A member of al-Qaeda-linked Islamic State of Iraq and al-Sham watches men in a "tug of war" contest during an Islamic quiz and games contest in a public square in Raqqa, Sept. 25, 2013. (photo by REUTERS)

The Evolution of ISIS

Author: assafir

The Islamic State of Iraq and al-Sham (ISIS) has succeeded in imposing itself as a key player in the complex Syrian equation in a relatively short time, which some consider a record time. That would be the case had ISIS been a new organization, but in fact the only thing new about it is its name. One cannot understand how ISIS has surpassed the other armed organizations in Syria that preceded it without understanding that ISIS, under a different name, is in fact older than the other groups and older than the Syrian crisis itself.

SummaryYAZDIR The Islamic State in Iraq and al-Sham, or ISIS, appeared only recently in Syria but has been able to quickly eclipse other groups.

The roots of the Islamic State of Iraq and al-Sham

The roots of ISIS go back to Oct. 15, 2006, when what is known as the Islamic State of Iraq (ISI) was established. That groups was formed by uniting several groups, most notably al-Qaeda in Mesopotamia, led by Abu Musab al-Zarqawi, the Mujahedeen Shura Council in Iraq, and Jund al-Sahhaba [Soldiers of the Prophet’s Companions].

ISI took Baquba, Iraq, as its capital and swore allegiance to Abu Omar al-Baghdadi as the group’s emir. Baghdadi’s real name is Hamed Dawood Mohammed Khalil al-Zawi; he was born in 1959. He used to work in the Iraqi security corps, then left after he embraced Salafist ideology in 1985. He was one of the most prominent promoters of Salafist ideology. He was made head of Jaish al-Taefa al-Mansoura then swore allegiance to al-Qaeda in Mesopotamia, which later formed, with other groups, the Mujahedeen Shura Council in Iraq.

After Zarqawi was killed, Baghdadi was appointed as that council’s emir under the name of Abu Abdullah al-Rashed al-Baghdadi. He was then made head of ISI. In 2010, the ISI’s ministry of Sharia matters announced that Baghdadi had been killed. Afterward, the Mujahedeen Shura Council swore allegiance to Abu Bakr al-Baghdadi as ISI’s emir.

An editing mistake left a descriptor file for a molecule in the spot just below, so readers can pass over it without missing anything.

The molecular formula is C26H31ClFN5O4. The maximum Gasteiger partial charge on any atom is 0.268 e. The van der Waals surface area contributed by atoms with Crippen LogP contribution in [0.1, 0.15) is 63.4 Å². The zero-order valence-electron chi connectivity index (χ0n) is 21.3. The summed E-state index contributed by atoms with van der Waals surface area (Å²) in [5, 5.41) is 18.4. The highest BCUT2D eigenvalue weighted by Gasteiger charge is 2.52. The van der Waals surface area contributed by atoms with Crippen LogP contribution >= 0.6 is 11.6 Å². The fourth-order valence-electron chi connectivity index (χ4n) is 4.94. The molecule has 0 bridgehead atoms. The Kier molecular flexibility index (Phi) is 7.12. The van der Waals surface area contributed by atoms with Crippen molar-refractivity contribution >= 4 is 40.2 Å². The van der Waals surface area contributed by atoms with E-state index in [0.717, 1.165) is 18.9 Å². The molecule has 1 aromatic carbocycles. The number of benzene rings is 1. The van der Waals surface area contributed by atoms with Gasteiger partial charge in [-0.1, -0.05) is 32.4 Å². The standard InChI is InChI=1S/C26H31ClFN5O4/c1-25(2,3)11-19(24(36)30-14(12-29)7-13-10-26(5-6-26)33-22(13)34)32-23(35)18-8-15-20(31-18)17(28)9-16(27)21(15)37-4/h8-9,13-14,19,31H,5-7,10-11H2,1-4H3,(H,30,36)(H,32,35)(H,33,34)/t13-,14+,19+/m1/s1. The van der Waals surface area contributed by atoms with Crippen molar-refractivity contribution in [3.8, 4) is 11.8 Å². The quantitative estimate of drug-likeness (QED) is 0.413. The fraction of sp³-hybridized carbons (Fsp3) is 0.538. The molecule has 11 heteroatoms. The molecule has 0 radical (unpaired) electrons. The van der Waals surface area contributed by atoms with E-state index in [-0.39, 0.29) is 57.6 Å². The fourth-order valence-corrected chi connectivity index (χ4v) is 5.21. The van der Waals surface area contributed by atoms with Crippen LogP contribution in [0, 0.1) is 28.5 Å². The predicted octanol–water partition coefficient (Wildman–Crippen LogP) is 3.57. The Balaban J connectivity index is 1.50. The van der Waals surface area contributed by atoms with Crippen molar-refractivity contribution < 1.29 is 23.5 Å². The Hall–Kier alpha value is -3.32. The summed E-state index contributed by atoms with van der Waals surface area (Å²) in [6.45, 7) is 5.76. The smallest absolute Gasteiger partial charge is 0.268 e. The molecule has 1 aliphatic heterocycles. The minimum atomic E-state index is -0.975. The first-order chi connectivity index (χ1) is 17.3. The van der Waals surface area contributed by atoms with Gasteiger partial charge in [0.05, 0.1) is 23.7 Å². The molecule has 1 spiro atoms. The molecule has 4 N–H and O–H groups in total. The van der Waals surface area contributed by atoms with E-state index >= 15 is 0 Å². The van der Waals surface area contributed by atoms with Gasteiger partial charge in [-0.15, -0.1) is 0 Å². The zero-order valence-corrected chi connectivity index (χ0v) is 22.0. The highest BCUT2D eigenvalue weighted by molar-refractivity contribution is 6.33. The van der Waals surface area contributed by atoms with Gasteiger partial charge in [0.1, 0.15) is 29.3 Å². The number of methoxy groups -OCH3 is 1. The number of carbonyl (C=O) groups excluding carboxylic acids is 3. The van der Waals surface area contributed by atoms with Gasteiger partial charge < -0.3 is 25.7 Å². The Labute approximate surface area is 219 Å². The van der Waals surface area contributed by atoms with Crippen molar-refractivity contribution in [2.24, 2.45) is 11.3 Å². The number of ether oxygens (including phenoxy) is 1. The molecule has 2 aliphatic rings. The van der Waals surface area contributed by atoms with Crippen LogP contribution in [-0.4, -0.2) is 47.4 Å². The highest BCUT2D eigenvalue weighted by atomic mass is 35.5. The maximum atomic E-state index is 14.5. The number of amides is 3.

ISI spreads to Syria

Abu Bakr al-Baghdadi played a key role in establishing Jabhat al-Nusra. But he considered Abu Mohammed al-Golani, Nusra’s leader, to be his subordinate with a duty to obey him. So Baghdadi announced the dissolution of Jabhat al-Nusra and the integration of its members into ISI, with the new organization being called the Islamic State in Iraq and al-Sham.

Golani refused the order, but ISIS appeared on the scene with strength anyway. ISIS quickly announced its areas of operations publicly and took control of wide areas without facing much resistance, benefitting from the Jabhat al-Nusra fighters who defected to ISIS.

Some estimates suggest that about 65% of Jabhat al-Nusra elements quickly declared their allegiance to ISIS. Most of those were non-Syrian jihadists. Entire brigades joined ISIS, among them was the Mujahedeen Shura Council led by Abu al-Atheer, whom ISIS appointed emir of Aleppo, and Jaish al-Muhajireen and al-Ansar, led by Omar al-Chechani.

Those defections allowed ISIS to take Jabhat al-Nusra’s place in controlling several regions and posts, most notably in Raqqa, parts of the Aleppo countryside, and parts of Aleppo city. Jabhat al-Nusra’s latest withdrawal was from its headquarters at the Children’s Hospital toward the old transportation building in Aleppo. ISIS also seized the headquarters of other groups in Manbaj, al-Bab and Azaz. Jabhat al-Nusra’s small posts were replaced by a large ISIS headquarters.